Shawn Spieth is probably in contention for the best Father’s Day.
Entering the Chambers Bay course on the final day, Dustin Johnson and Jordan Spieth, along with two other players, were tied for the lead. It came down to the 18th hole. Johnson and Spieth were neck and neck as both found the green in two shots on a par-5. An eagle was in sight but when both players missed their chance, viewers were convinced a playoff would ensue on Monday.
Fate would not have it so as Johnson, in typical Johnson fashion, missed a four-foot birdie putt that cost him the U.S. Open victory by one shot. The performance was reminiscent of Johnson’s blown opportunity in the 2010 PGA Championship.
Shawn’s son claimed the U.S. Open championship after already having won the Masters earlier this year. It is an achievement only matched by five other men, including Tiger Woods who was the last individual to win the first two major tournaments in a calendar year.
— U.S. Open (USGA) (@usopengolf) June 22, 2015
Spieth told CNN during an interview that,
“I was certainly playing this round for my Dad.”
After his win, Spieth attributed much of his success to his parents, who were both athletes in their collegiate days. Above all, his father stood out as a mentoring figure, instilling the importance of goal-setting and indefatigable work ethic.
“He’s the one that got me started in the game. He was the one who gave me any opportunity to do what I wanted, to do what I loved.”
His father’s lessons manifested themselves in an unexpected level of maturity; golf veterans chased Spieth all day. Rory McIlroy’s last round efforts carded him a 4-under 66, however, it was not enough to bring the number one ranked player within striking distance. Adam Scott was in the fray, posting the lowest score of the day at 64, but finished in a tie for fourth overall.
The former top ranked golfer was most taken back by Spieth’s age and his golf ability. Scott said,
“He certainly is making me feel my age a little bit if someone’s got my autograph on the wall and he’s playing out here. I think he’s handled himself incredibly well. I hope he keeps doing the same.”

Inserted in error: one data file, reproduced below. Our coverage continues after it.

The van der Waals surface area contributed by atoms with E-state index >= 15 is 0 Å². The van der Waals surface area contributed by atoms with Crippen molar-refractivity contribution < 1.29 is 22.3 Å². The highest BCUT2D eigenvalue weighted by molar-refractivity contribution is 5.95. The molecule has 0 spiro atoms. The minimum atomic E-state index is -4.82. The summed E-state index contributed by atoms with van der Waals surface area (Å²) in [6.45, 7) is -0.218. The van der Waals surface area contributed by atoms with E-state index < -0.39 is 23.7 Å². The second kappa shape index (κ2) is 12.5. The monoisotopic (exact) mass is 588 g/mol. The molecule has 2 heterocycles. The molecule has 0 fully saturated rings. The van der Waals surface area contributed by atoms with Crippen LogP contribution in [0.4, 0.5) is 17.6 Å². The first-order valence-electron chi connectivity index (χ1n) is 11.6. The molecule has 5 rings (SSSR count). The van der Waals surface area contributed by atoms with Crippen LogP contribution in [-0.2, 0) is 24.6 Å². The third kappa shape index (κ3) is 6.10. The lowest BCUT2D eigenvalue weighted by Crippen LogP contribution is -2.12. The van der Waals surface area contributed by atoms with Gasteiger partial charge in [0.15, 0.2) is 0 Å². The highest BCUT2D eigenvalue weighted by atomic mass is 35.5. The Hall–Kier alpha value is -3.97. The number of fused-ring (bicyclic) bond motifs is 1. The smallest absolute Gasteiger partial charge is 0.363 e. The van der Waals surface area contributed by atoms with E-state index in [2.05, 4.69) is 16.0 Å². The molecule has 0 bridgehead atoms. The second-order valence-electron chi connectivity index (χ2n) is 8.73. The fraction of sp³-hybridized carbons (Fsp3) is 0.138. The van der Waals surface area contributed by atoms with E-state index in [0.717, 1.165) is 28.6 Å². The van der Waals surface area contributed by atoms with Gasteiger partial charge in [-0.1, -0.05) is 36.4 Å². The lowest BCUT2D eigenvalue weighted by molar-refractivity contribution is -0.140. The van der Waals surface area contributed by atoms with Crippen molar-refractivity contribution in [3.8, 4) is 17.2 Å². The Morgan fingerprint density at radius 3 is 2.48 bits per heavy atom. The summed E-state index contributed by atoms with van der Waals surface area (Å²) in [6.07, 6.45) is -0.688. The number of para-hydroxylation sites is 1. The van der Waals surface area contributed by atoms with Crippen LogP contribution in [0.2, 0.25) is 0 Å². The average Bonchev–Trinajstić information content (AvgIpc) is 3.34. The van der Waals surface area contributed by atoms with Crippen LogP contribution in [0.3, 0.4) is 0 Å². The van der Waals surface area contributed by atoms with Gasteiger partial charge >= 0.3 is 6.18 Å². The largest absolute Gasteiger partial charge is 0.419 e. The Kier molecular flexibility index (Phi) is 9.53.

Scott’s Australian compatriot Jason Day was part of the group entering the four way tie after three rounds, but he could not shrug off the vertigo that plagued him for much of the tournament. He double-bogeyed on the 13th hole, ending the possibility of a championship run. It was amazing enough on his part to continue playing after collapsing on the ninth hole on Friday.
Two South Africans were also pushing for the lead. Unfortunately, Branden Grace hit a terrible tee shot on the 16th hole that somehow made its way out of bounds and under a chained fence. Louis Oosthuizen put on a scorcher in the back nine, nailing five consecutive birdies.
When Spieth scored a double-bogey on the 17th hole, he kept his poise, confidence unshaken as he tied Oosthuizen. Spieth channeled his clutch factor on the last hole, sinking in a birdie to finish off his opponents. Oosthuizen ultimately tied Johnson for second.
The 21-year-old became the first male golfer since Gene Sarazen in 1922 to win a couplet of majors before the age of 22. To add to the impression of just how young Spieth is, he became the youngest winner of the U.S. Open since 1923 champion, Bob Jones.
As for whether or not Spieth can match another impressive milestone in professional golf, namely the attainment of the Grand Slam, some believe it is possible. USGA executive director Mike Davis told ESPN, “Jordan is good enough to win the Grand Slam.”
“Somebody who can win on a course like this and the Masters, these are just two different animals. So he’s enough of a shot-maker. And the thing about Jordan is, when you watch him, he doesn’t do anything spectacular. You look at his entire game and say, ‘He’s not one of the best drivers, he’s not one of the best putters, but he does everything really well.’”
After earning himself a cool $1.8 million, Spieth’s next focus is already set on the British Open at St. Andrews. Everyone should tune in next month to see if Spieth can win his third major in the same year.
Image: Via Flickr/Erik Charlton
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